The Ems is only passable for ships when it has already completed half of its journey. Cyclists, on the other hand, can follow Germany's smallest river from its source. From the source at the edge of the Teutoburg Forest, the Ems Cycle Path follows the water to where the Ems flows into the North Sea near Emden. On the way, a varied landscape and towns worth seeing such as Warendorf and Telgte beckon.
The river cycle path leads through the countryside on quiet, asphalted paths away from busy roads, with almost no ascents. The route begins directly at the Ems springs near Hövelhof at the foot of the Teutoburg Forest and winds its way through the Paderborn Land and Gütersloher Land regions. Historic towns with half-timbered houses and the Flora Westfalica nature and recreation park characterise the unspoilt landscape.
Along the paradisiacal Ems meadows you cycle through the park landscape of the Münsterland. The Ems meadows are certainly one of the most beautiful sections of German river cycle paths. This is due to the varied routing of the cycle path, which leads sometimes to the left, sometimes to the right of the Ems or on small detours through parks and city centres. Along the way, observation towers, footbridges and information boards along the Ems Cycle Route inspire new views.
The Ems then reaches the green expanse of the Emsland - a region that combines nature and shipping tradition in a special way. Things get really maritime when the river cycle path reaches East Frisia. Here you can already sense the sea and almost sniff the sea air. At Emden, the Ems finally flows into the North Sea - the crowning finale of a journey on the Ems Cycle Route along and with the idyllic Ems.
The source of the Ems is located in the small town of Hövelhof near Paderborn. However, it is not just one spring, but numerous seepage springs. You can learn more about the "birth" of the Ems and its 375-kilometre course to the North Sea at the information centre.
Since 1991, the largest artificially created biotope in NRW has developed into an important retreat for rare birds and insects. In the Steinhorst Basin, flood protection has been combined with nautical protection in an exemplary way. The shallow water zones fed by the Ems attract countless migratory birds every year.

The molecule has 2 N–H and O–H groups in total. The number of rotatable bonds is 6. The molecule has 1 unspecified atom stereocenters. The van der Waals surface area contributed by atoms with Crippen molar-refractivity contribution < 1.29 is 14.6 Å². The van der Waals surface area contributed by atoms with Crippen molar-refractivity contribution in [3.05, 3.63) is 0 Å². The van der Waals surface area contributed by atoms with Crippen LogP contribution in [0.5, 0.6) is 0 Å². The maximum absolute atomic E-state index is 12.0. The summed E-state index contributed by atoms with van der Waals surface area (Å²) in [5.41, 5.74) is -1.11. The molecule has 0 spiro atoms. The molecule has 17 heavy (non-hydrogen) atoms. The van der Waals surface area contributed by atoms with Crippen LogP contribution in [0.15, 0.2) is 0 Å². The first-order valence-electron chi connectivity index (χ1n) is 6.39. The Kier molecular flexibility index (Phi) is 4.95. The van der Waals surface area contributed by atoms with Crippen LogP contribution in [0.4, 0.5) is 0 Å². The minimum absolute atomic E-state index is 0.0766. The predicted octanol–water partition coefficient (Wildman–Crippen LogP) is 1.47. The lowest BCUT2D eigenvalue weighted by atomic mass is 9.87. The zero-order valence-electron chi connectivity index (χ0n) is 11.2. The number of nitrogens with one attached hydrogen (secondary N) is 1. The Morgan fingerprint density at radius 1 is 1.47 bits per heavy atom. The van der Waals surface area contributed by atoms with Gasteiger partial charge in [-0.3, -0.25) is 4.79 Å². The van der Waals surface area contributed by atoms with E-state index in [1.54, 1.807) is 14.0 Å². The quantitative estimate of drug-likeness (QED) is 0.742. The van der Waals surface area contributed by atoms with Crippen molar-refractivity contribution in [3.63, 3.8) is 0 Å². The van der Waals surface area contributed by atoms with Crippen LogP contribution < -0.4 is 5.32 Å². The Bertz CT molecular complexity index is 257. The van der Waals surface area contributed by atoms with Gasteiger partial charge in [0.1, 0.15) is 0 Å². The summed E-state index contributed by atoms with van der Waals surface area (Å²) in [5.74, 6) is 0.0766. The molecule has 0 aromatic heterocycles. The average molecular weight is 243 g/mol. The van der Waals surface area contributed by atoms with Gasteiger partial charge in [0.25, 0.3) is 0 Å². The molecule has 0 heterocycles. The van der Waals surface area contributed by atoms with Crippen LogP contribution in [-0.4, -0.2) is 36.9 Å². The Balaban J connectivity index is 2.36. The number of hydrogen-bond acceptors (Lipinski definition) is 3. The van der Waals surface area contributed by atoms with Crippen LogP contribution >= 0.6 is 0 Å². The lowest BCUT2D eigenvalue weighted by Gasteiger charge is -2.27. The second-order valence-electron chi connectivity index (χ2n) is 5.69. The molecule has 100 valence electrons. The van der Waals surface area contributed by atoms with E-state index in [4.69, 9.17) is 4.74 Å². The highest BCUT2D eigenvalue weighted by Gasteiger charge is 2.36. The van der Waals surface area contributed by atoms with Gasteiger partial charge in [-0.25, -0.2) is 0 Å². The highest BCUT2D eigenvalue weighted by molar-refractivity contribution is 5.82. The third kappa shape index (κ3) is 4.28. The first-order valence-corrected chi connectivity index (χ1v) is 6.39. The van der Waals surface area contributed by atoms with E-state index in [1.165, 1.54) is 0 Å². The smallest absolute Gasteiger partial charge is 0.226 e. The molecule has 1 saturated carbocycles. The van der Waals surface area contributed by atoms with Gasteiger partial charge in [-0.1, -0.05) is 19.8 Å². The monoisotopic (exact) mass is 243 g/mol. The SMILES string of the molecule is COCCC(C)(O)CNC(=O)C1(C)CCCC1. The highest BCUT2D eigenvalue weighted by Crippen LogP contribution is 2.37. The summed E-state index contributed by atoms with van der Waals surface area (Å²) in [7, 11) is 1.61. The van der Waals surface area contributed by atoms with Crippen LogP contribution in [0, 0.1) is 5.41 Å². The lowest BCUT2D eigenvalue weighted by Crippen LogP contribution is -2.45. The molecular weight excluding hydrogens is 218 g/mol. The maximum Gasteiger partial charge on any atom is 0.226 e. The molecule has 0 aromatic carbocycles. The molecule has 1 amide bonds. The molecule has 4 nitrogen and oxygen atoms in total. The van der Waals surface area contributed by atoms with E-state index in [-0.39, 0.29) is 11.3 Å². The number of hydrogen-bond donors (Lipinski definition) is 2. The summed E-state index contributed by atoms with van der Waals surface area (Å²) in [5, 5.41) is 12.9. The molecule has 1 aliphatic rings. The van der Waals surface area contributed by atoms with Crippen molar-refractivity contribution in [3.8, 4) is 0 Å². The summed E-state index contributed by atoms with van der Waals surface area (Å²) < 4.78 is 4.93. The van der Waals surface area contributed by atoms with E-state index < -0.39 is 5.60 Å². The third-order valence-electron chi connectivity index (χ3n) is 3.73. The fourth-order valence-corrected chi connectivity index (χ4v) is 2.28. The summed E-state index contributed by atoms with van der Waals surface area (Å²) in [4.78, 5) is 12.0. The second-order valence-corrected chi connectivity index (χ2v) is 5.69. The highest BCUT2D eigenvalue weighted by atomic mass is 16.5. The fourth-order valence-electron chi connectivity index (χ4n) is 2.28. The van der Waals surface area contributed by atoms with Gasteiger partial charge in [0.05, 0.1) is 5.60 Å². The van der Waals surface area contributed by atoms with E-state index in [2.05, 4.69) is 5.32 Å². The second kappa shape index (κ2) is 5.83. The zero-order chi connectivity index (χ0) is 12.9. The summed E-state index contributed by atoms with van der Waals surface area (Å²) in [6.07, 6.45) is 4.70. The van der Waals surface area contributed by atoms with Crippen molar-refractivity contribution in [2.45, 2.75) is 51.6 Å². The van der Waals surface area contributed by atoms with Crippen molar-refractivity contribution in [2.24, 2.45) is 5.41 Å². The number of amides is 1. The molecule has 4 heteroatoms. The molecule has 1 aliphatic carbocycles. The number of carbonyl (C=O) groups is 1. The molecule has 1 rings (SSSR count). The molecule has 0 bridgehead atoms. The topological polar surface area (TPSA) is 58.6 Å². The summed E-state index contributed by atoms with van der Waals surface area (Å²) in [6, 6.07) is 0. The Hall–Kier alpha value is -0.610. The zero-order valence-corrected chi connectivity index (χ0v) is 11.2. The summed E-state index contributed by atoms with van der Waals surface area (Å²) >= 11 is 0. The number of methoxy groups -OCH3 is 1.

The small town of Rietberg enchants with its picturesque old town. Beautiful and lovingly renovated half-timbered houses line the alleys of the town and exude a very special charm. Rietberg's historic town hall is particularly worth seeing.
Rheda Castle is considered the landmark of the town of Rheda-Wiedenbrück. The mighty and historic building is framed by the historic old town. Wonderful sights such as the Ratskeller, the historic town hall or the Diedrichs altar building workshop invite you to visit the town.
The Cistercian monastery of Marienfeld near Harsewinkel looks back on an eventful history. The monastery was one of the most important in Westphalia. It reached the peak of its importance from the 12th to the 15th century. The parish church, which is well worth seeing, still attracts many visitors today. The monastery sees itself as a place of rest and meeting.
For over 185 years, the NRW State Stud in Warendorf has been dedicated to horse breeding and established Warendorf's reputation as the "capital of horses". The historic stables and especially the unique events such as the "Stallion Parades" and the "Symphony of Stallions" are true visitor magnets.